and, I would add: If you paddle solo, you should have a solid enough roll to be able to confidently depend on it.
As someone who paddles on salt water and freshwater (whitewater rivers) alike, it boggles my mind that there is a wide swath of "sea kayakers" who don't have rolls, or refined rolls that they can count on. An eskimo roll is not very difficult to learn and can greatly expand your comfort zone to accomodate a wider range of conditions. Way more valuable IMO than a GPS, VHF, Flares,or any of that stuff, useful as they are.
Increasingly I end up padding solo. My whitewater paddling is 95% with other boaters, with a few solo whitewater trips here and there. Most of my salt water paddling however is solo: maybe 80%. have one good old friend who I would sea kayak with more but it hasn't worked out that way. I do my more serious multi day trips with him usually, with perhaps another companion.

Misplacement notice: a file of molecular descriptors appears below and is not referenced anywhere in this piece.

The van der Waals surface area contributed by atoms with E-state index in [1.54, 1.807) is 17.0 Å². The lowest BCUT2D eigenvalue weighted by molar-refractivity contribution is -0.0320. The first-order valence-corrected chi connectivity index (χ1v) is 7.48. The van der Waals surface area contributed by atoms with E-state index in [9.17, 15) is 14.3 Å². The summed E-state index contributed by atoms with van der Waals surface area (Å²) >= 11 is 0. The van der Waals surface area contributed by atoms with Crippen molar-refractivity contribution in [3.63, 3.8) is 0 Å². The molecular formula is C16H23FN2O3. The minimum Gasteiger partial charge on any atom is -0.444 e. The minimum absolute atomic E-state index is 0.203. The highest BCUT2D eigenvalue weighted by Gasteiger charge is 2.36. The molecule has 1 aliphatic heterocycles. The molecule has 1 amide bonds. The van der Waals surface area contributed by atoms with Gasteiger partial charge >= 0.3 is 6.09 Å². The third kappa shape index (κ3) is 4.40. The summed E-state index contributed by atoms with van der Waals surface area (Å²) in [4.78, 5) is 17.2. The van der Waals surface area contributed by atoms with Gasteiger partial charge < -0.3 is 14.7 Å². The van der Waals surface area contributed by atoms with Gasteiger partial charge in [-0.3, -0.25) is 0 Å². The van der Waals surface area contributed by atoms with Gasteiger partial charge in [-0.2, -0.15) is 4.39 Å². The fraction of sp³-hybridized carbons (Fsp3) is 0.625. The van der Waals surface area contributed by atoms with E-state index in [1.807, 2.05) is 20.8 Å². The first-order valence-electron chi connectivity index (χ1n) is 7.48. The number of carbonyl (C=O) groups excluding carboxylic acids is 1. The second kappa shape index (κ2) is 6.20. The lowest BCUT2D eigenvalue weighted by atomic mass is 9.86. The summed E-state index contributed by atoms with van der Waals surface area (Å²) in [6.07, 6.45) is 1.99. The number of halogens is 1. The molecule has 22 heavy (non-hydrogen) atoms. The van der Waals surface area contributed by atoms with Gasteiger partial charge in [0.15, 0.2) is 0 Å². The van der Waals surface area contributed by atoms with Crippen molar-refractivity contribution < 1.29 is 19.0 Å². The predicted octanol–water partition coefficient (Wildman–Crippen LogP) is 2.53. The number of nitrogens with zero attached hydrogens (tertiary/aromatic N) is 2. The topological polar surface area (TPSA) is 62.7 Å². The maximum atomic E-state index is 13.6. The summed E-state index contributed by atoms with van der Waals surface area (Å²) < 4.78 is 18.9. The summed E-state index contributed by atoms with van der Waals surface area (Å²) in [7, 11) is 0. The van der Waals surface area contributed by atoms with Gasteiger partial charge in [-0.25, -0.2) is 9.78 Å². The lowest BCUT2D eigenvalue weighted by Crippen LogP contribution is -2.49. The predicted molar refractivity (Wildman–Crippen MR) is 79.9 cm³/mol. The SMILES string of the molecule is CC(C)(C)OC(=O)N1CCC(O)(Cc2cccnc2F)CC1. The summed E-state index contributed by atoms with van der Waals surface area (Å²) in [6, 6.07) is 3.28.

I like the solitary aspects of sea kayaking that others mentioned: Being fully receptive to the world under, above and around one's boat. I find that to be with a few friends who are discussing some movie or another while we are out is distracting.
Yup. Judgement, judgement, and after you've applied it, more good judgement! then some experience and skills.
It's a trip to be making some sort of wide crossing alone and have The Fear creep in about this or that. But I'd rather let that fear run amuck and listen to it, allow it to influence my decisions as long as they are conservative ones that keep me safe...